Massachusetts Enforces Rules That Could Rob Parents of Their Children if They Cannot Access Virtual Learning Programs

The Massachusetts state Department of Children and Families (DCF) is harassing parents whose children are allegedly not participating in virtual learning programs set up due to the COVID-19 pandemic.

Em Quiles, a woman working a full-time job, was harassed by the DCF because her 7-year-old son was allegedly not participating in virtual school sessions. She said she asked Heard Street Discovery Academy in Worcester for assistance considering her circumstances, but they refused to do so.

“They didn’t offer any help,” she said.

Then the DCF called her up and accused her of neglect because her 7-year-old was reportedly missing assignments.

“I couldn’t believe it,” Quiles said.

A neglect complaint could result in Quiles having her children kidnapped from her by state agents, all because she lacked the financial means to supervise her child’s virtual education. Other low-income individuals, including minorities, are faced with similar predicaments, the Boston Globe has learned.

“It’s the exact wrong thing that the moment calls for,” said Michael Gregory, managing attorney with the Trauma and Learning Policy Initiative of Massachusetts Advocates for Children and the Harvard Law School.

Gregory noted that schools throughout Massachusetts are not “building bridges and building relationships” with parents undergoing an unprecedented amount of stress and hardship due to the pandemic, but rather are implementing “punitive measures” against them.

“There were so many kids with disabilities, language barriers … who were having trouble engaging in remote learning. You shouldn’t infer anything about a parent, simply because a child’s not showing up on Zoom,” Gregory said.

Dalene Basden, a family support specialist with the Parent/Professional Advocacy League, noted that two parents were reported to the DCF despite the fact that they could not receive alerts through Facebook and e-mail. They could have theoretically had their children kidnapped by state thugs because they could not afford internet access.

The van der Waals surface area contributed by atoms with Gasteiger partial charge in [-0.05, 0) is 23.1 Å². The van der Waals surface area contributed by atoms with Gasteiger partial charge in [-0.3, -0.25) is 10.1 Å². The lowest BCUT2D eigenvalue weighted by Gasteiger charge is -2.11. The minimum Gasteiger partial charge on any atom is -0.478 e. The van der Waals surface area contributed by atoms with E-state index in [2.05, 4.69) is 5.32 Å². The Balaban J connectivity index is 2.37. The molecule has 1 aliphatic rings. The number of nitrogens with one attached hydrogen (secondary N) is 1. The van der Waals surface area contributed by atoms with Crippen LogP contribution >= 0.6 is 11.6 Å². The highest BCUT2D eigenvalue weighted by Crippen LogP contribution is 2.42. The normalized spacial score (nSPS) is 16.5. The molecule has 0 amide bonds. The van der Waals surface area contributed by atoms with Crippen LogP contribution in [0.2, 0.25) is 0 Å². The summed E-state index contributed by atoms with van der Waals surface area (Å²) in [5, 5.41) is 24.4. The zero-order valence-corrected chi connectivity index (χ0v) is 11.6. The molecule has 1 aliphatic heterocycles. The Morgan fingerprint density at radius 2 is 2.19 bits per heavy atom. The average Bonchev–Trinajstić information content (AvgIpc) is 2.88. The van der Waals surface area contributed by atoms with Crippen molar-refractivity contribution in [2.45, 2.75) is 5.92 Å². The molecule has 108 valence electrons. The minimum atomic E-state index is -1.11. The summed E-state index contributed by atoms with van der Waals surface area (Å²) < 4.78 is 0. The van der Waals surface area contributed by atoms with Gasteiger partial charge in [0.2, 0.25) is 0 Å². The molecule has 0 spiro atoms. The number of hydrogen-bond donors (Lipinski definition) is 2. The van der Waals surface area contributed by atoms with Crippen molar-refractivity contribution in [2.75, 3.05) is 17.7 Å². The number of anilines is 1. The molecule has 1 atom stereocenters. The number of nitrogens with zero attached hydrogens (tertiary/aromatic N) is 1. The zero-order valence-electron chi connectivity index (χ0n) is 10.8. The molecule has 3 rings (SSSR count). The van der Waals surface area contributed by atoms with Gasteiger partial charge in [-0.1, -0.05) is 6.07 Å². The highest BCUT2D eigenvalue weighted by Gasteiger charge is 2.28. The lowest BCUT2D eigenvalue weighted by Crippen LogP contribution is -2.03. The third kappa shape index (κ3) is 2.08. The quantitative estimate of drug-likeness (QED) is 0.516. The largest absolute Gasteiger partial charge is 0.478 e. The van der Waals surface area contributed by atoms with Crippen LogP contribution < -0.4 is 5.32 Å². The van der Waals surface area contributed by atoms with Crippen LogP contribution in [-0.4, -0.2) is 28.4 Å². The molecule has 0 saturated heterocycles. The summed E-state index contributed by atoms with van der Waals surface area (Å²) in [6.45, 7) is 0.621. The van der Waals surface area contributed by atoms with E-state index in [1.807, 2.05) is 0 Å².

Worcester superintendent Maureen Binienda is denying any wrongdoing on behalf of the district and defends sicking state thugs on low-income parents who are having difficulty transitioning to online learning.

“One of our primary responsibilities was to ensure that every child in our district was safe, had access to food, and received appropriate care,” Binienda wrote in an email, adding that Quills story is “wholly and completely inaccurate.”

Quilles noted that DCF quickly determined that she was not a neglectful parent and dropped the complaint.

“They weren’t interested in working with parents,” said Quilles, who runs an organization for Latino empowerment. She is worried that other Latinos, including some who do not speak English, are going to have a much more difficult time fighting against the complaint than herself.

Leon Smith, executive director of Citizens for Juvenile Justice, has noted that schools are not making complaints to DCF “in the suburbs, where kids are blowing off their online schooling.”

“It’s happening in communities of color,” he added.

It seems that systemic racism is coming directly from the public schools, with the COVID-19 pandemic as an excuse to crack down on minority communities. Perhaps funds could be denied at the federal level to these institutions that fuel white privilege.

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